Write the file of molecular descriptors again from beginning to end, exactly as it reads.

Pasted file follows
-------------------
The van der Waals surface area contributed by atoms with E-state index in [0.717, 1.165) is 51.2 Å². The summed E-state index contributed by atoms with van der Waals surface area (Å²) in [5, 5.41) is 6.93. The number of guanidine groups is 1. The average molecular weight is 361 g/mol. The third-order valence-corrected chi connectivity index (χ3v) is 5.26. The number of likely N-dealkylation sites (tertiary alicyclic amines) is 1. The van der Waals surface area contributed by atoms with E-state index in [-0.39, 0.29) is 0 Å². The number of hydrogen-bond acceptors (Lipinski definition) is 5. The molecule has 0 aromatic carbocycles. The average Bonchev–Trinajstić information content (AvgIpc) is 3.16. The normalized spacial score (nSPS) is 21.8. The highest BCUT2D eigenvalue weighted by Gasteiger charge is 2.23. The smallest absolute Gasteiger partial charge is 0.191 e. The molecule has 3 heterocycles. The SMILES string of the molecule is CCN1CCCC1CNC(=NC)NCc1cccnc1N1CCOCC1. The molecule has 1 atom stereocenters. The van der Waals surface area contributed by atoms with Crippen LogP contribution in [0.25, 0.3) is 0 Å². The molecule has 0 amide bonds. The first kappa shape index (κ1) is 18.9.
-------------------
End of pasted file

The van der Waals surface area contributed by atoms with E-state index in [0.717, 1.165) is 51.2 Å². The summed E-state index contributed by atoms with van der Waals surface area (Å²) in [5, 5.41) is 6.93. The number of guanidine groups is 1. The average molecular weight is 361 g/mol. The third-order valence-corrected chi connectivity index (χ3v) is 5.26. The number of likely N-dealkylation sites (tertiary alicyclic amines) is 1. The van der Waals surface area contributed by atoms with E-state index in [-0.39, 0.29) is 0 Å². The number of hydrogen-bond acceptors (Lipinski definition) is 5. The molecule has 0 aromatic carbocycles. The average Bonchev–Trinajstić information content (AvgIpc) is 3.16. The normalized spacial score (nSPS) is 21.8. The highest BCUT2D eigenvalue weighted by Gasteiger charge is 2.23. The smallest absolute Gasteiger partial charge is 0.191 e. The molecule has 3 heterocycles. The SMILES string of the molecule is CCN1CCCC1CNC(=NC)NCc1cccnc1N1CCOCC1. The molecule has 1 atom stereocenters. The van der Waals surface area contributed by atoms with Crippen LogP contribution in [0.25, 0.3) is 0 Å². The molecule has 0 amide bonds. The first kappa shape index (κ1) is 18.9.